I’ve been going to concerts now for almost 45 years, starting with Creedence Clearwater Revival in 1972, back when people would smoke cigarettes (and other things) at arena concerts. I’ve been to a lot of great rock concerts since then, seeing Bruce Springsteen, Tom Petty, U2 and George Thorogood multiple times, as well as The Who, the Rolling Stones, Paul McCartney, Ringo Starr and his All-Star Band, Eric Clapton, Bob Dylan, Elvis Costello, Boomtown Rats, Rush, Bob Seger, Cheap Trick, Lynyrd Skynyrd, The Pretenders, Moody Blues … the list actually could go on longer than my weekly columnar space allotment, but you get the idea.
For all the concerts I’ve seen over the years, though, I’ve actually only camped out overnight in line for tickets for one concert: Aaron Carter.
My apologies to those of you who just did a spit take all over your newspaper (or computer screen).
When the teen pop sensation came to La Crosse 15 years ago, my daughter, Becca, was deep into an Aaron Carter infatuation phase. She was 8 years old at the time, and though I had tried to raise her with an appreciation for classic rock and early rock ‘n’ roll, she preferred the hip new fresh sounds she was hearing on Nickelodeon.
As a journalist, I wasn’t making the kind of money that would allow me to lavish Becca with all the fancy things a young girl might want, but I recognized the opportunity to give her a great memory. With an aim of getting her front-row seats, I decided I would camp out to buy tickets for the Aaron Carter show.
It must have been early January when the tickets went on sale, and it was frigid. I put on thermal underwear and the insulated overalls I only wore for subzero snowblowing and pulled my snowmobile boots over three layers of socks. I think I know what Randy in “A Christmas Story” felt like.
I got down to the La Crosse Center about 3 a.m. and Pearl Street already was lined with cars. There must have been at least a few dozen people in front of me in line, clearly more committed to front-row memories for their kids than I, but maybe some of them didn’t want to sit so close. I sat down on the sidewalk with my back against the Center building and waited for at least a couple hours until, to my surprise, they opened the lobby of the Center so people didn’t have to wait in the cold.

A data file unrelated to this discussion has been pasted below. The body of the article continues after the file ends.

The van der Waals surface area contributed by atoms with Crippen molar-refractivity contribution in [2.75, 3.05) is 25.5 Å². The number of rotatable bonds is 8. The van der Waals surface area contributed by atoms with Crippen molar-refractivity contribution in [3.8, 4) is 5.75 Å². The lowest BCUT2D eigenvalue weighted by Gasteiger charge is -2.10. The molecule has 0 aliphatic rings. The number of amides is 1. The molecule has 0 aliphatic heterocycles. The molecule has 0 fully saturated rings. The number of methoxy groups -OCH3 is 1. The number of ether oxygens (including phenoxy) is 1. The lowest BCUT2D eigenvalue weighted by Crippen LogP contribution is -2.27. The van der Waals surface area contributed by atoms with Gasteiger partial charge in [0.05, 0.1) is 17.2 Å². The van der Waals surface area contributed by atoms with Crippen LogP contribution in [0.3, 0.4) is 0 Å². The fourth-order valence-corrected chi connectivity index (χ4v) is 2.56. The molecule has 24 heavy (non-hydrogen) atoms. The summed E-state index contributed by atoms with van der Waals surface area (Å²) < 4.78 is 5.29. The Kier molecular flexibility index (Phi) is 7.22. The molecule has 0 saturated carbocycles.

In the lobby, I peeled the upper half of my overalls off and even then it still felt like a steamy jungle in there for me. It must have been at least an hour later, maybe two, that I reached the box office window and asked for two tickets. “Second row OK?” the ticket seller asked.
I was a little bummed, of course, but I think I made up for my front-row failure. When the time came to interview Carter for a Tribune story, I called him from home and I let Becca listen in on the other line (this was back before cell phones). She actually got to ask him a bunch of questions herself, and I arranged for her to be part of Carter’s pre-concert meet-and-greet, where she got her favorite CD autographed and got her picture taken with him.
I was reminded of this by the recent announcement that Aaron Carter, now pushing 30, is coming to perform Feb. 2 at La Crosse’s Cavalier Theater, a more intimate venue by far than the La Crosse Center, which he filled with screaming fans at the tender age of 14. No doubt his performance at the Cavalier won’t have the fancy light show, the three-tiered set and the troupe of backup dancers he had at the Center, but I’m tempted to go with Becca.
On the plus side, these days they have this thing called the internet and you can just click on some keys to order tickets instead of standing outside in the cold.
I’ve been amazed at the flurry of concert announcements coming out of the Cavalier lately, considering how few there have been for most of this year. Other concerts announced at the Cavalier for 2017 so far include Afroman (Jan. 26), Riff Raff (Feb. 6), Band of Heathens with Great American Taxi (Feb. 10), Vibe Street with Evanoff (March 1), OG Maco and Young Greatness (March 21), Kool Keith (March 25), Grateful Dead Experience: The Schwag (April 1), Jeffrey Foucault (April 5), comedian Neil Hamburger (April 9), two days of Mid West Music Fest shows (April 14-15) and Suicide Girls Blackheart Burlesque (June 5).
They aren’t all exactly my cup of tea, but I couldn’t be happier to see the Cavalier getting all these shows, especially considering how dire things looked a couple months ago.
Rock on …